- In 1995, the skeletal remains of a woman's body were found in Bucks County, Pennsylvania.
- Police estimated the remains had been in a wooded area behind a local diner for two to three years.
- A DNA profile was created from the remains and used to identify the body as Merrybeth Hodgkinson.
On Tuesday, the Bensalem Police Department in Bucks County, Pennsylvania, announced that a Jane Doe found dead behind a local diner in 1995 had been identified as Merrybeth Hodgkinson after extensive genealogical testing.
Police found Hodgkinson's remains unclothed and wrapped in a plastic tarp, which they estimated had been in a wooded area behind the diner for two to three years, the department said in a press release. While an autopsy determined her age, height, and other identifying details, investigators struggled to find any missing-person reports that matched her description.
—Innovative Forensic Investigations (@InnovativeFore2) December 21, 2021
Hodgkinson's remains were buried under the name Jane Doe in Telford, Pennsylvania. Bensalem Police Department Detective Chris McMullin reopened her case in 2002.
McMullin told Insider that after he obtained a federal grant in 2004, he convinced the department to have the remains of two Jane Does, including Hodgkinson, exhumed and sent to the University of North Texas Center for Human Identification, where DNA profiles were built with the hope of identifying them.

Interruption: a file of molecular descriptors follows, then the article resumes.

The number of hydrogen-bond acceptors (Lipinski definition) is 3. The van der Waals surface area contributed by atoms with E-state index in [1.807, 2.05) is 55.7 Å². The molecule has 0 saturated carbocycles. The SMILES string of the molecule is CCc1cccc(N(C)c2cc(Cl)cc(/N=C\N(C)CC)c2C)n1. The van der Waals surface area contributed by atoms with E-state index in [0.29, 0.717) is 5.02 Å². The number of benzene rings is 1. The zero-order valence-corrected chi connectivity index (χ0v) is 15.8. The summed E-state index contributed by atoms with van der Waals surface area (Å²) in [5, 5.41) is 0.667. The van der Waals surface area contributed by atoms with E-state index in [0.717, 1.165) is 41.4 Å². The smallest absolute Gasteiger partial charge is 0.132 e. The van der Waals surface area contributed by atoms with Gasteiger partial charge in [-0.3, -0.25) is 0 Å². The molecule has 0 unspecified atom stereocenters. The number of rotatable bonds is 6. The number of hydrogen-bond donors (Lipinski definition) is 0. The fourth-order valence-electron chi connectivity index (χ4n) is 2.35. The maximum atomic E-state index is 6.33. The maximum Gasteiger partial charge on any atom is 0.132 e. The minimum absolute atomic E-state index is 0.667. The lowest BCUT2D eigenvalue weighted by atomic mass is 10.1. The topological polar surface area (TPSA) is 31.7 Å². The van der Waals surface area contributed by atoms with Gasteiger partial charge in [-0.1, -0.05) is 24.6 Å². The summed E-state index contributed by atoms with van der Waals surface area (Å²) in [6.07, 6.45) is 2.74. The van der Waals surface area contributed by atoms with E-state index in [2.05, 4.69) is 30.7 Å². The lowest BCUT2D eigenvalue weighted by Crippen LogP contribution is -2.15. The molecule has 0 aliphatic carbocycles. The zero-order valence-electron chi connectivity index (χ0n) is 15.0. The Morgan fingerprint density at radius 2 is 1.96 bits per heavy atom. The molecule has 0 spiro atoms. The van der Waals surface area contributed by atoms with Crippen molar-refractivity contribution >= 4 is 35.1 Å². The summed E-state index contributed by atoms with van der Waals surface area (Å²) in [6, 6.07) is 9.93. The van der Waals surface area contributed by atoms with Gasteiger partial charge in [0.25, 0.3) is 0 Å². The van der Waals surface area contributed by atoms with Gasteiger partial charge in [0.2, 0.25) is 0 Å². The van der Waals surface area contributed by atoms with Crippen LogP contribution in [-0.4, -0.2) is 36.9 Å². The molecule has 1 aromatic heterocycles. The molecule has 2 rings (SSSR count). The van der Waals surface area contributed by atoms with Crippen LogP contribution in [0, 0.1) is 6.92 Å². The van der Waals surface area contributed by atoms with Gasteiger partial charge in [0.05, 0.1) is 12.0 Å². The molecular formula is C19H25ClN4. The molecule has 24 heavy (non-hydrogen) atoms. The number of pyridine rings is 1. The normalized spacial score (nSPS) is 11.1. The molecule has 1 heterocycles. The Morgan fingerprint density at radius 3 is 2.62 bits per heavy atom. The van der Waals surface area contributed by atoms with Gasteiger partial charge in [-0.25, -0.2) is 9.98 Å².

McMullin said his department also collaborated with the Doe Network, a nonprofit organization that helps law enforcement with missing-persons cases. Doe Network provided a forensic sculptor and sketch artists to assist with the cases.
At the Center for Human Identification, DNA was extracted and uploaded into the CODIS system, a national DNA database created and maintained by the FBI, in an attempt to identify her. The system yielded no results.
The police department eventually contracted with the DNA-testing service Bode Technology Group this year, which uploaded the DNA profiles of the Jane Does into the genealogy sites GEDmatch and FamilyTreeDNA, McMullin told Insider.
Through genealogy research and DNA-comparison testing against her surviving siblings, from whom she'd been estranged at the time of her death, authorities determined that the 1995 Jane Doe was Hodgkinson. She vanished around September 1992 at the age of 31 after visiting her family in Warminster, Pennsylvania, according to the Bensalem Police Department.
"It felt great. This was one of two, and we had solved the other one in January of this year," McMullin said. "I was very relieved because I didn't want to give up. I felt it was worth hanging in there and trying to identify this girl."
Now that detectives know her identity, McMullin said they were trying to follow the victimology and discover who was in Hodgkinson's life around the time she disappeared.
The Center for Human Identification, Bode Technology Group, and Innovative Forensic Investigations did not immediately respond to requests for comment.
Anyone who knew Hodgkinson is encouraged to contact McMullin at 215-633-3726 or Detective Greg Beidler of the Bucks County District Attorney's Office at 215-348-6344.